ULC ministers officiate lawful marriage in all 50 states. Some years ago, Utah attempted to do an end-run around the US Constitution and passed a law which would have prevented ULC ministers from officiating marriage in that state. However, the church challenged the statute and won a permanent injunction in federal court, prohibiting the state from enforcing the law.
A copy of the court's decision can be found at:
Since the Utah legislature did not pass a subsequent law to remove the unconstitutional law from the books, it still exists, but cannot be enforced. This is not uncomomon in cases where a law is struck down by the courts, although Utah does make more of an effort to conceal this than other states do when a law is held to be illegal.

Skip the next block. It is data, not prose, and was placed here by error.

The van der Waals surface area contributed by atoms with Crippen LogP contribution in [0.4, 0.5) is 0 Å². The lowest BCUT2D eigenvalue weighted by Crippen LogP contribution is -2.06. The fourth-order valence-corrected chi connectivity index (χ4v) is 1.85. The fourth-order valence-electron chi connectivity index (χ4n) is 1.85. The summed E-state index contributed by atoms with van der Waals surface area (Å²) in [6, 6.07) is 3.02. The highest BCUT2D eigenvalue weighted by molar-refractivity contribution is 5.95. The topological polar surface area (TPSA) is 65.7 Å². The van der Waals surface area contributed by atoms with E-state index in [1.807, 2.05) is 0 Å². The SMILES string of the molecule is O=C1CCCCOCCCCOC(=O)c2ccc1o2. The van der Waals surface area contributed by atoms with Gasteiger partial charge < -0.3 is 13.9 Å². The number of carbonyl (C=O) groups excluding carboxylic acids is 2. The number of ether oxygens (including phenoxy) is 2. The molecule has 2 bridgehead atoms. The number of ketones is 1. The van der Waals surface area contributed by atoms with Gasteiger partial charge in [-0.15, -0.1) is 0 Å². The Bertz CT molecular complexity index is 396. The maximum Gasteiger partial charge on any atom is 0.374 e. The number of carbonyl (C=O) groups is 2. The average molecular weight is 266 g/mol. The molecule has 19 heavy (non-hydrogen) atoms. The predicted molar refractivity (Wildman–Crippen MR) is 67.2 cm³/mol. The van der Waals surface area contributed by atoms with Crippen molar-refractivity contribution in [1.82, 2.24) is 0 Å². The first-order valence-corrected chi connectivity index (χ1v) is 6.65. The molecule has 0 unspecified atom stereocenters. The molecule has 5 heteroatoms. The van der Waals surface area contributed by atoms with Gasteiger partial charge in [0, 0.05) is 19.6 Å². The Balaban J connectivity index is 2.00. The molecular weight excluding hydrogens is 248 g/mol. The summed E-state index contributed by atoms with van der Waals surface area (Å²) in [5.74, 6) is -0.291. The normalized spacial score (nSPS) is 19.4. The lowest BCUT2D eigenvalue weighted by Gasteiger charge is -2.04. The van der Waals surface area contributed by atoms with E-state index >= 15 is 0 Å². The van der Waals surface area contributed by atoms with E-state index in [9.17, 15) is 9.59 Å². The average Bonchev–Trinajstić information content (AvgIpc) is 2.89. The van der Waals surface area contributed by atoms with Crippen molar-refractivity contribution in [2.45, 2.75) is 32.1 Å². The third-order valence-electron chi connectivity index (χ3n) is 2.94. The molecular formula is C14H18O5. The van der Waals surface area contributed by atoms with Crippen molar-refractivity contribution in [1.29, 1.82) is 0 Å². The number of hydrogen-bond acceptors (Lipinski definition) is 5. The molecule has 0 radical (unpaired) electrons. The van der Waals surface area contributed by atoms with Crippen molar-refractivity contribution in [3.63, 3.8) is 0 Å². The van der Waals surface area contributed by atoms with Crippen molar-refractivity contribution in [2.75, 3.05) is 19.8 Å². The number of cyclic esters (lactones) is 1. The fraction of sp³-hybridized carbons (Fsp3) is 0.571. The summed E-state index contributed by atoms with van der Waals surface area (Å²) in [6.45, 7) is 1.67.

Some county clerks continue to tell people about the law, which I believe is a violation of the court's order, in that they are attempting to enforce the law illegally. If you encounter such a clerk, you may want to document the event, taking down his/her name and asking them specifically if that law has not been held to be unconstitutional and unenforceable. You may also wish to show them a copy of the above referenced court order. This will hopefully help to dissuade them from using their bully pulpit in the future to discriminate against ULC ministers, and put them on notice that they might be held personally liable for violating the court's order.
See also: weddings.ulc.net